The program is only open to undergraduate students who are actively enrolled in a degree-granting institution or who will receive their degree in the year they apply and are continuing to a graduate program in the fall of the same year (e.g., master's degree, DVM, Ph.D.). 
  
Can international students apply for the fellowship program? 
When an application is submitted, international candidates must be able to show proof of proper documentation that they are legally allowed to live and work in the United States during the tenure of the fellowship to be considered. 
  
Is the summer fellowship paid? 
The summer fellows are full-time, 40-hour-per-week, 12-week positions. They are not classified as San Diego Zoo Wildlife Alliance employees, but as fellows, and are paid via a stipend. The current stipend amount is $7,000 for the 12-week program. 
  
What hours are summer fellows expected to work? 
Fellows are expected to work a minimum of 40 hours per week. Depending on the specific nature of the fellow's project, after-hours scheduling may be involved, including weekends and/or evenings. 
  
Are fellows given holidays/days off? 
Fellows starting May 15 can take either Memorial Day or Independence Day as a holiday. Once they have decided, they will inform the Conservation Science coordinator, who will update the mentor. Fellows starting June 12 can take Monday, July 4 as a holiday.  
 
What are the typical duties of summer fellows? 
Specific research projects are only chosen once the fellow meets with the research group's director and other employees within the group. Directors will communicate duties once the specific research project is agreed upon, but typically involve applying standard laboratory or field techniques to conservation questions.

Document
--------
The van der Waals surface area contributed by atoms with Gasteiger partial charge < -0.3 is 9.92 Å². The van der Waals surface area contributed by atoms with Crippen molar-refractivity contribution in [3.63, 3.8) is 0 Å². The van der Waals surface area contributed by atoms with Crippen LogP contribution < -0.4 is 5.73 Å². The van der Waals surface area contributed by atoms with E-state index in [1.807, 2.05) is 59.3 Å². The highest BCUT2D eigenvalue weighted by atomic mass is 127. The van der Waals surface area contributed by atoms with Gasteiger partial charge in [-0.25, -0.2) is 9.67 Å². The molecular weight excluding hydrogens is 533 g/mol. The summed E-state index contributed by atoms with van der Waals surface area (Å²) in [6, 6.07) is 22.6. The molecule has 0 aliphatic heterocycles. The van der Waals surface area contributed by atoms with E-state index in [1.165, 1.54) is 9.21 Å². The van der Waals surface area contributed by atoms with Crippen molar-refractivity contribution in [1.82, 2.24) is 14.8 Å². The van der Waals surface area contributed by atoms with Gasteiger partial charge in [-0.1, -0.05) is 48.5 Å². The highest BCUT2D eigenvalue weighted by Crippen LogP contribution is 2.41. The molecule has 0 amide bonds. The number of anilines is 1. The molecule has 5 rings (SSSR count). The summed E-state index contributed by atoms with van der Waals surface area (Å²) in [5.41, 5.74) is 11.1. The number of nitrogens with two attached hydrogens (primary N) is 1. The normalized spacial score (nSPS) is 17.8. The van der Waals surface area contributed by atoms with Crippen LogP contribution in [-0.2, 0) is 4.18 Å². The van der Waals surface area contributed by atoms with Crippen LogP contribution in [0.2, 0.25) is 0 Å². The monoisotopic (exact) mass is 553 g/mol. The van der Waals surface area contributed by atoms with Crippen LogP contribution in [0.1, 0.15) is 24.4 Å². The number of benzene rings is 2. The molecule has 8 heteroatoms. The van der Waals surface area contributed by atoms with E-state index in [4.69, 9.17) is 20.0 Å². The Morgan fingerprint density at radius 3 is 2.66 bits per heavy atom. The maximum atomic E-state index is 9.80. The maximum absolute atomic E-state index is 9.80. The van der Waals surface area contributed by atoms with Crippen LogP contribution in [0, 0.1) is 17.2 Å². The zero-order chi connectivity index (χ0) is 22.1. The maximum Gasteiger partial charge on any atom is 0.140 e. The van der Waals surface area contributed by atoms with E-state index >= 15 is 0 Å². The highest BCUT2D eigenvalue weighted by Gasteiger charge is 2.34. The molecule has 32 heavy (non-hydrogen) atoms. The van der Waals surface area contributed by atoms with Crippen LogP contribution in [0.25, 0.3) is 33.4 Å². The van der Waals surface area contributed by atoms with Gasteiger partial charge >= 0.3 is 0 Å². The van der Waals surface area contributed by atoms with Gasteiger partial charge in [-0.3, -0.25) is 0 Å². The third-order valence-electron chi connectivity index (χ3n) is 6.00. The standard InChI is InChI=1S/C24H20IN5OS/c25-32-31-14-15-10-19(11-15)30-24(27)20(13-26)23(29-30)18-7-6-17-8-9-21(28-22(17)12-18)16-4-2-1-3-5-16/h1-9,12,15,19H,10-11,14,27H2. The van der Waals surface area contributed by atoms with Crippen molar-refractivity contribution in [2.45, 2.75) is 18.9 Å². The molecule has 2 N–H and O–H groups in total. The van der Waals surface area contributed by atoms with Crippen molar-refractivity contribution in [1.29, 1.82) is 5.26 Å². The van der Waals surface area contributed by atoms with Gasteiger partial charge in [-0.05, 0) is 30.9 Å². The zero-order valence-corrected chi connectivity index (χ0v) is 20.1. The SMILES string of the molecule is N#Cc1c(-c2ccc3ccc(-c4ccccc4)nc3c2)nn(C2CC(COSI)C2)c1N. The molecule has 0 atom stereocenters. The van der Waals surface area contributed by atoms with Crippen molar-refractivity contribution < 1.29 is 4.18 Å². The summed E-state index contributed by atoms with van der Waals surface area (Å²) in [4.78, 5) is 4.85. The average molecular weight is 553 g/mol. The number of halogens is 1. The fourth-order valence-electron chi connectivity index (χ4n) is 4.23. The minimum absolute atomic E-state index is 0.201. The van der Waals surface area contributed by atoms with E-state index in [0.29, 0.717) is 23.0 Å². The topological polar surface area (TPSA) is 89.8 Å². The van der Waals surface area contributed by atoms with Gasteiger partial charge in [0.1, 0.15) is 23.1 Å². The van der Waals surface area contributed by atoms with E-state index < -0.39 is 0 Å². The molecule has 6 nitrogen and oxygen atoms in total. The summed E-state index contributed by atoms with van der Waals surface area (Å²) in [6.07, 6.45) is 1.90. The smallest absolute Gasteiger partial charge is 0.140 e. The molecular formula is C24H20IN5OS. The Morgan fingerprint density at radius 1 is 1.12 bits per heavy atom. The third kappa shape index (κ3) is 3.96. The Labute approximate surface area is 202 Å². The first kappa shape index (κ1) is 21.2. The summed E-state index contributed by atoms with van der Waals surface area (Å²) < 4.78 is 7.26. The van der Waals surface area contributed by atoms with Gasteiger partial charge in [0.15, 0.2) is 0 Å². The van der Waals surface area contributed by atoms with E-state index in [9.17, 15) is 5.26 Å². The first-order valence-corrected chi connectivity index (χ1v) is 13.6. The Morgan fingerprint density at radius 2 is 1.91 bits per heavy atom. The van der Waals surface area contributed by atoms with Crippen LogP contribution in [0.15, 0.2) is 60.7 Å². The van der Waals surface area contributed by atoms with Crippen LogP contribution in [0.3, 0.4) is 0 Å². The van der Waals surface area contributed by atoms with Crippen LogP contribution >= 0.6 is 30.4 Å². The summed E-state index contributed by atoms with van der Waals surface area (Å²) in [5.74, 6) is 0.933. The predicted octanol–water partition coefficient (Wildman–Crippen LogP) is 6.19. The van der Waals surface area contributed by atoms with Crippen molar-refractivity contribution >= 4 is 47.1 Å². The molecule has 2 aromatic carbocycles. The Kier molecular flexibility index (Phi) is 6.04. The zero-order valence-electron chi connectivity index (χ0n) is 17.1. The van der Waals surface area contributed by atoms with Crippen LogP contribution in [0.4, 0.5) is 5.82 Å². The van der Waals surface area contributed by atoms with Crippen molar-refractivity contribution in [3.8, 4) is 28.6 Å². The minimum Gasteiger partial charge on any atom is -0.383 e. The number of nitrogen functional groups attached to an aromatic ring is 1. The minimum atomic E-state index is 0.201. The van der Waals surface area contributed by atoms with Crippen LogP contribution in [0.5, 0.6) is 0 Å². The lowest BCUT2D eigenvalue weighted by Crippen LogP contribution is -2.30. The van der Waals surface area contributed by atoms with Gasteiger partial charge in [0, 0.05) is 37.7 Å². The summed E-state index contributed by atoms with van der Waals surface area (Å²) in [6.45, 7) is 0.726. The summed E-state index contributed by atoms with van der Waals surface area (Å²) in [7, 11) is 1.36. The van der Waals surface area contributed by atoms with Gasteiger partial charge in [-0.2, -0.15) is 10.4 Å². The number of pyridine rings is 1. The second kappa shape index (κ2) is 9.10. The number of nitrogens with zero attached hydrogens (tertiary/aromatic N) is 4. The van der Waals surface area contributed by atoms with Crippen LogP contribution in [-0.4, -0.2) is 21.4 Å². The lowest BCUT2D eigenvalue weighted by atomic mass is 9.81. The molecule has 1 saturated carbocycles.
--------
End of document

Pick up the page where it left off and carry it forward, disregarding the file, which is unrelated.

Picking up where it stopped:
Can course credit be obtained through the fellowship program? 
No credit can be obtained through this fellowship program unless your home campus considers it worthy of credit. This would need to be arranged by fellows independently. 
  
Is public transportation to the Beckman Center available? 
It is required that all summer fellows have their own transportation. Bicycles are not a safe mode of transportation, due to the high speed of vehicles and the incline of roads to the Beckman Center. Access via public transportation is extremely limited and time consuming, and there is no public transportation on weekends. Fellows without access to a car will need to arrange to share transportation with other fellows in advance, and should be prepared to provide appropriate compensation for any transportation provided. Parking for private vehicles is available at the Beckman Center.